Convert HTML table to Excel XLS

I recently needed to update a page that dumped a HTML table into Excel – and found it dumped everything, including hyperlinks, buttons, images, etc. This didn’t sit well with Excel for Mac, and probably not a good idea.

I thought I would re-write it, but in a way that was re-usable (as this code was situated on every datagrid in the application)

So, using the PEAR extension Spreadsheet_Excel_Writer and a simple HTML DOM class, I came up with this. Its by no means finished, but as it stands, it works pretty well for what I need. Feel free to rob it and use the code.

The call is from a form which uses jQuery to copy the table as HTML into an input and then uses that in the output script ($_REQUEST[‘gridcontent’])

When its all complete, I may put it on an open source repo, such as sourceforge.

FYI, there is a section in here that takes cell text with a
in it as a split cell. So if your TD has a BR in it, it will make all the other rows merged so that the data looks nice. This is by design.
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Install Xdebug on Ubuntu

I always forget the little bit about error reporting, so here is a step by step guide to getting Xdebug running on you Ubuntu PHP installation.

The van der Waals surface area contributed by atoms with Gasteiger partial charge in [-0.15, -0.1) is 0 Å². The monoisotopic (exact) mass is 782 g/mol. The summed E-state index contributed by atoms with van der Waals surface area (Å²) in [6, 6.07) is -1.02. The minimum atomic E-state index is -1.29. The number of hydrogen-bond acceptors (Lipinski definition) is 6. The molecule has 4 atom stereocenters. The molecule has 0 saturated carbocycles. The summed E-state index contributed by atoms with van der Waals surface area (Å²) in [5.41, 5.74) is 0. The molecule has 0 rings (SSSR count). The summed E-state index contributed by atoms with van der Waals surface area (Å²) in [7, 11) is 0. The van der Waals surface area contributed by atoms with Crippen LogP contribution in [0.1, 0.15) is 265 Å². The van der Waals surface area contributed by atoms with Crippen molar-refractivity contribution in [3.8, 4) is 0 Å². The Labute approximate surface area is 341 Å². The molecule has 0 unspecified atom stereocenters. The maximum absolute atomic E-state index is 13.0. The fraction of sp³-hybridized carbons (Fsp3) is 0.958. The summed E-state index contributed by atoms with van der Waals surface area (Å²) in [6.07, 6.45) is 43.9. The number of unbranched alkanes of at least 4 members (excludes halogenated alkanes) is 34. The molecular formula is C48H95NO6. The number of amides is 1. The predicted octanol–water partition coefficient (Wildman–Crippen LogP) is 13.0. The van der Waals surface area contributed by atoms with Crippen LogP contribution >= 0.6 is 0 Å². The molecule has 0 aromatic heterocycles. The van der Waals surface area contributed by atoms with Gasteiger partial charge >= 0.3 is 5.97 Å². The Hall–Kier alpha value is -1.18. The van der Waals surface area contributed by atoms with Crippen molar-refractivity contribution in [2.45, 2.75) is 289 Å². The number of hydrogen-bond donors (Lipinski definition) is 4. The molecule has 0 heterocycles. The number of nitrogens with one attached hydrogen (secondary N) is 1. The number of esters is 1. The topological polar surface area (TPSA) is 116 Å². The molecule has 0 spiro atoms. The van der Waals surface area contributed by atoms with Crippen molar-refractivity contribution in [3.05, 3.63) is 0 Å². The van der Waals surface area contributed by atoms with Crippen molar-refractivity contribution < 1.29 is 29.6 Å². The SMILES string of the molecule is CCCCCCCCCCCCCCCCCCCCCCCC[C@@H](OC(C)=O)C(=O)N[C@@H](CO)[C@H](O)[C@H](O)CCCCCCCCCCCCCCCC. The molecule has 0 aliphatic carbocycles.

1) Install PECL (if you don’t have it already)

> sudo apt-get install php-pear

2) Install Pear Xdebug extension

> sudo pecl install xdebug

3) Create a new config file and have it point at the new extension. Pay attention to the location of the extension in the above image. That is the path for this step.

> sudo nano /etc/php5/apache/conf.d/xdebug.ini

Add a line (if its not already there)




4) Now, edit the PHP ini file to change the following settings

display_errors = On


html_errors = On


Done, just restart apache and you should have nice var_dumps now

How to install PEAR (Linux)

PEAR (PHP Extension and Application Repository) is a bunch of extensions you can install on your server to uitilise clever ‘extras’ that other people have spent their time writing.

To install it, sudo into a terminal console:

$> wget
$> php go-pear.phar

This should go away and get the files and install it. Now you have to find the extensions you want. They all have an identifier in the form of a string, i.e. Spreadsheet_Excel_Writer – you’re likely to find the name of it on the website that hosts the code/documentation.

Installing it is easy too:

$> pear install Spreadsheet_Writer_Excel

Done. Sometimes, a new version will come out, and the version number will be appended to the end of the name, so you might have to install it like:

$> pear install Spreadsheet_Writer_Excel-09.00.1

But, pear will tell you if this is the case, and it will tell you which version to install.

To list all the PEAR packages on your machine,

$> pear list

To remove one,

$> pear uninstall <packagename>

The place that keeps a list of the locations of the PEAR files is called a channel, and some packages are stored on a different channel to the standard, so you have to add the channel list to PEAR:

$> pear channel-discover <url>

But again, the documentation for the package will tell you if this is the case, and the URL if so.

You can read more about PEAR here – and there is a list of ‘supported’ packages here –